Jim Beck, director of the Office of Marketing Communications, will introduce the seminar with some information on current University usage.
The seminar is sponsored by Marketing Communications. Tuition, $95, covers breakfast and materials and is payable by check of University account number. Enrollment is limited to 40. For information or to register, call 764-9270.
InfoTech Expo: A Showcase of U-M Computing Environment Services has been extended through Nov. 18. Faculty, staff and students are invited to drop in and practice using a variety of new distributed computing services; receive help transferring from MTS to the new services; attend scheduled presentations, mini-classes and demonstrations; and pick up computing starter kits, software and relevant documentation.
The Information Technology Divisions InfoTech Expo, 611 Church Street Campus Computing Site, is open Mondays by appointment for groups of eight or more, 36 p.m. Tuesdays and Wednesdays, 9 a.m.noon Thursdays and Fridays.
To arrange for a Monday appointment for your group or for information about InfoTech Expo, send e-mail to email@example.com.
Preventing Sports Injuries is the topic of the Medical Centers Health Night Out program 7:309:30 p.m. Tues. (Oct. 25) in the Kellogg Eye Center Auditorium.
John E. Kuhn, orthopaedic surgeon at MedSport, and Greg Ott, director of physical therapy at MedSport, will be presenters.
The program and parking are free. For information, call U-M TeleCare, 763-9000, category 1075.
The Gilbert and Sullivan Society will hold a costume sale 11 a.m.6 p.m. Wed.Fri. (Oct. 2628) in the basement of the Michigan Union. Costumes from the Gilbert and Sullivan repertoire will be sold as individual pieces or as sets. For information, call 761-7855.
A Community Effort Against Dating Violence will be held 79 p.m. today (Oct. 24) at Washtenaw Community College, 4800 E. Huron River Drive.
Washtenaw County Circuit Court Judge Donald E. Shelton will give the keynote address, which will be followed by a panel discussion. Sponsors include the Sexual Assault Prevention and Awareness Center.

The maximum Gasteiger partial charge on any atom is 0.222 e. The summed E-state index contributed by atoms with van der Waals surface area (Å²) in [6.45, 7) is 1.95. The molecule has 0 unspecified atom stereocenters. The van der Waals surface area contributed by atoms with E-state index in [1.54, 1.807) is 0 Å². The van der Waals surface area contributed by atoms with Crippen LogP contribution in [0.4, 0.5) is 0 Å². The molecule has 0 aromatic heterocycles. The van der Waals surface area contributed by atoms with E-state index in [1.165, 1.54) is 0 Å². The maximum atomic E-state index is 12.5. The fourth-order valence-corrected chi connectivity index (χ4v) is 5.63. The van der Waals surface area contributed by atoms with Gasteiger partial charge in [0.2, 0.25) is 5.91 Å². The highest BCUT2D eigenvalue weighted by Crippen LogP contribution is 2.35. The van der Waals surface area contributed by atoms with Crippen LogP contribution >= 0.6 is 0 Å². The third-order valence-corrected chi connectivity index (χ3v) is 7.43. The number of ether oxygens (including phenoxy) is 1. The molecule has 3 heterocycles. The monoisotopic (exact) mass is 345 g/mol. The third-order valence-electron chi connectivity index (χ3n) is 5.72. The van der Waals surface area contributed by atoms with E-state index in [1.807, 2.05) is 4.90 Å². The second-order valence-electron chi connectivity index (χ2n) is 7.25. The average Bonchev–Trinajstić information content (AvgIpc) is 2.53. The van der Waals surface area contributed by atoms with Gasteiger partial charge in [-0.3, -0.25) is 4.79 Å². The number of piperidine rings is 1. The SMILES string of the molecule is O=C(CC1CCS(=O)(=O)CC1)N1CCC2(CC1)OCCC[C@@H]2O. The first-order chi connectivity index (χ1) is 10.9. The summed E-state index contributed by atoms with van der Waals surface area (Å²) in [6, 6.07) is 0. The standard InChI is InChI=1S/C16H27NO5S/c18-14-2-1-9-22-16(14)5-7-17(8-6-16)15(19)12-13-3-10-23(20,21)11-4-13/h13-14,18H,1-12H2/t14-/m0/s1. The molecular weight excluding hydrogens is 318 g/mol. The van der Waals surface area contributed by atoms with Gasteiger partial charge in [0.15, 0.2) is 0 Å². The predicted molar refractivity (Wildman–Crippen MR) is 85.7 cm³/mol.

For information, call 973-0242, ext. 215.
Roy Ramthun, staff member for the U.S. Senate Committee on Finance, will discuss Health Care Reform: What Went Wrong?An Insiders View 11:30 a.m.12:30 p.m. Fri. (Oct. 28) in School of Public Health Auditorium II.
Refreshments will be served in the lobby following the lecture.
The seminar is sponsored by the Medical School Graduate Student Council. For information, call 936-1508.
The U-M-Flint Mathematics Department will hold its annual Family Math Night 6:308:30 p.m. Nov. 15 in the Michigan Rooms, Harding Mott University Center.
Family Math Night offers an opportunity for children grades four through seven, and their parents, to have fun together with math. Activities include games and puzzles. No special knowledge or experience is required.
To register, call (810) 762-3244. For information, call (810) 762-3005.
The U-M-Flint Womens Center continues its Friday Forum series at noon Fri. (Oct. 28) with a program on how to balance work, school and family. Leslie de Pietro, coordinator of the Family Care Resources Program at the Ann Arbor campus, will speak.
The final forum of fall term, Nov. 18, will feature Constance Creech, campus nurse practitioner, speaking about contraception.
The lunch-time brown-bag forums meet in the Michigan Rooms of the Harding Mott University Center.
For information, call (810) 766-6714.
The U-M-Flint Student Government Council will host 17 candidates who are seeking public office in the November elections at a political forum 11 a.m.2 p.m. Fri. (Oct. 28) in the Kiva Auditorium, Harding Mott University Center.
Student issues the candidates are expected to address are tuition increases; student autonomy, Autoworld and gambling; and the high cost of textbooks and low resale value.
Judith R. Walkowitz, professor of history and director of the Womens Studies Program at Johns Hopkins University, will discuss Daughter of Empire: Olive Christian Malvery, Photojournalism, and the Edwardian Flower Girl at 8 p.m. Thurs. (Oct. 27) in Rackham Amphitheater.
The lecture is sponsored by the Program in British Studies, the Womens Studies Program and the Department of English.
Turner Geriatric Services Learning in Retirement program is sponsoring a series of five lectures on Thursdays on the theme of National Policy Issues: If it Is Broke, How Do We Fix It? beginning Nov. 3. The lectures begin at 10 a.m. in the Kellogg Eye Center Auditorium. Scheduled are:
Nov. 3, Politicians and the Press: You Cant Live with Them & You Cant Live without Them, Michael W. Traugott.
Nov. 10, The House Reform Debacle, John C. Campbell.
Nov. 17, Environmental Policy in the 1990s and Beyond, Barry Rabe.
Dec. 1, Crime Prevention in the United States, Mitchell J. Rycus.
Dec. 8, to be announced.
Sexual Assault Prevention and Awareness Center, 936-3333
Domestic Violence Project/Safe House, 995-5444
Assault Crisis Center, 483-7273
Entry deadline for the Department of Recreational Sports Intramural Sports Programs Nov. 9 cross country run is 4:30 p.m. Nov. 7 at the Intramural Sports Building or 5:30 p.m. Nov. 9 at the Mitchell Fields on Fuller Road. The 3-mile race starts at 6 p.m. near softball field 1. The entry fee is $5. For information, call 763-3562.